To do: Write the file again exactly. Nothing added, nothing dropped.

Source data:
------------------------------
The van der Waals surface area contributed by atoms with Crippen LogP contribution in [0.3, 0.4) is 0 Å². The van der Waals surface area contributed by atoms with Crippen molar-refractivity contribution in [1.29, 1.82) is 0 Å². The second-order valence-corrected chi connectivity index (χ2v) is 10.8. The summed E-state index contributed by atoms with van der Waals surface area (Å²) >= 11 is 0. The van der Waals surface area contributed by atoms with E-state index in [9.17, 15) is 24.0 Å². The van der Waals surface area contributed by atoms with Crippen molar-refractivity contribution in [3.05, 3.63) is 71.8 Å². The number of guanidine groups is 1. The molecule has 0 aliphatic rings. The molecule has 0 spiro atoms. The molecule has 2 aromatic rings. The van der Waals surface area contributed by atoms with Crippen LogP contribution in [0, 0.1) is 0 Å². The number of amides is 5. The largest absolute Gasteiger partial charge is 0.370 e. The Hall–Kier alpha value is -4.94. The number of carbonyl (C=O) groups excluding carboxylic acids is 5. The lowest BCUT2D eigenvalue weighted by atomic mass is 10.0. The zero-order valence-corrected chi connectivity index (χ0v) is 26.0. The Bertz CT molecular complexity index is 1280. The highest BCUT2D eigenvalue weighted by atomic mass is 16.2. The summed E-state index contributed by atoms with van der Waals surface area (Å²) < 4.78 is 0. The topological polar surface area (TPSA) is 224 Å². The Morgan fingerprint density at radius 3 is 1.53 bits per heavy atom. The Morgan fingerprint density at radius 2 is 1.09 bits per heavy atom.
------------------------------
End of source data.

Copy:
The van der Waals surface area contributed by atoms with Crippen LogP contribution in [0.3, 0.4) is 0 Å². The van der Waals surface area contributed by atoms with Crippen molar-refractivity contribution in [1.29, 1.82) is 0 Å². The second-order valence-corrected chi connectivity index (χ2v) is 10.8. The summed E-state index contributed by atoms with van der Waals surface area (Å²) >= 11 is 0. The van der Waals surface area contributed by atoms with E-state index in [9.17, 15) is 24.0 Å². The van der Waals surface area contributed by atoms with Crippen molar-refractivity contribution in [3.05, 3.63) is 71.8 Å². The number of guanidine groups is 1. The molecule has 0 aliphatic rings. The molecule has 0 spiro atoms. The molecule has 2 aromatic rings. The van der Waals surface area contributed by atoms with Crippen LogP contribution in [0, 0.1) is 0 Å². The number of amides is 5. The largest absolute Gasteiger partial charge is 0.370 e. The Hall–Kier alpha value is -4.94. The number of carbonyl (C=O) groups excluding carboxylic acids is 5. The lowest BCUT2D eigenvalue weighted by atomic mass is 10.0. The zero-order valence-corrected chi connectivity index (χ0v) is 26.0. The Bertz CT molecular complexity index is 1280. The highest BCUT2D eigenvalue weighted by atomic mass is 16.2. The summed E-state index contributed by atoms with van der Waals surface area (Å²) < 4.78 is 0. The topological polar surface area (TPSA) is 224 Å². The Morgan fingerprint density at radius 3 is 1.53 bits per heavy atom. The Morgan fingerprint density at radius 2 is 1.09 bits per heavy atom.